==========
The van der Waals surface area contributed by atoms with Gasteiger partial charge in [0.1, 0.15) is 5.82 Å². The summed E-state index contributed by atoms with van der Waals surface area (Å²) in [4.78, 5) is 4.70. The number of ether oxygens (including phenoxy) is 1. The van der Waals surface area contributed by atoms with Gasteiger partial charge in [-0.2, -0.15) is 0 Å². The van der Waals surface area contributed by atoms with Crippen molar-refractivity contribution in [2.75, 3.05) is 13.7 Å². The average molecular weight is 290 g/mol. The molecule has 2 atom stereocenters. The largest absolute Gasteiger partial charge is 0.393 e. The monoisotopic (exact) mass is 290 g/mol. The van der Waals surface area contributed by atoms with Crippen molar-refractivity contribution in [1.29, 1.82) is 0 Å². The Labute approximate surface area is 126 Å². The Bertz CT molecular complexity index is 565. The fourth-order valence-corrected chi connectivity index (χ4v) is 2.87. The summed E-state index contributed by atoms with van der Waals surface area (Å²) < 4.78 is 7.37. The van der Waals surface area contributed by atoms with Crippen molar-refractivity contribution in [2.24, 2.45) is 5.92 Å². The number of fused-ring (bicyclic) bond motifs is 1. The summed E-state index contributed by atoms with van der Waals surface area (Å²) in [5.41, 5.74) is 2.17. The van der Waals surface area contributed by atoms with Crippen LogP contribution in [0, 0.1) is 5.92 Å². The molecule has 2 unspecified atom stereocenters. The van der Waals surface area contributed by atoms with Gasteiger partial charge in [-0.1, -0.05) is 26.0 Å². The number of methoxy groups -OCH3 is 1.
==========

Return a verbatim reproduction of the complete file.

The van der Waals surface area contributed by atoms with Gasteiger partial charge in [0.1, 0.15) is 5.82 Å². The summed E-state index contributed by atoms with van der Waals surface area (Å²) in [4.78, 5) is 4.70. The number of ether oxygens (including phenoxy) is 1. The van der Waals surface area contributed by atoms with Gasteiger partial charge in [-0.2, -0.15) is 0 Å². The van der Waals surface area contributed by atoms with Crippen molar-refractivity contribution in [2.75, 3.05) is 13.7 Å². The average molecular weight is 290 g/mol. The molecule has 2 atom stereocenters. The largest absolute Gasteiger partial charge is 0.393 e. The monoisotopic (exact) mass is 290 g/mol. The van der Waals surface area contributed by atoms with Crippen molar-refractivity contribution in [1.29, 1.82) is 0 Å². The Labute approximate surface area is 126 Å². The Bertz CT molecular complexity index is 565. The fourth-order valence-corrected chi connectivity index (χ4v) is 2.87. The summed E-state index contributed by atoms with van der Waals surface area (Å²) < 4.78 is 7.37. The van der Waals surface area contributed by atoms with Crippen molar-refractivity contribution in [2.24, 2.45) is 5.92 Å². The number of fused-ring (bicyclic) bond motifs is 1. The summed E-state index contributed by atoms with van der Waals surface area (Å²) in [5.41, 5.74) is 2.17. The van der Waals surface area contributed by atoms with Crippen LogP contribution in [0, 0.1) is 5.92 Å². The molecule has 2 unspecified atom stereocenters. The van der Waals surface area contributed by atoms with Gasteiger partial charge in [-0.1, -0.05) is 26.0 Å². The number of methoxy groups -OCH3 is 1.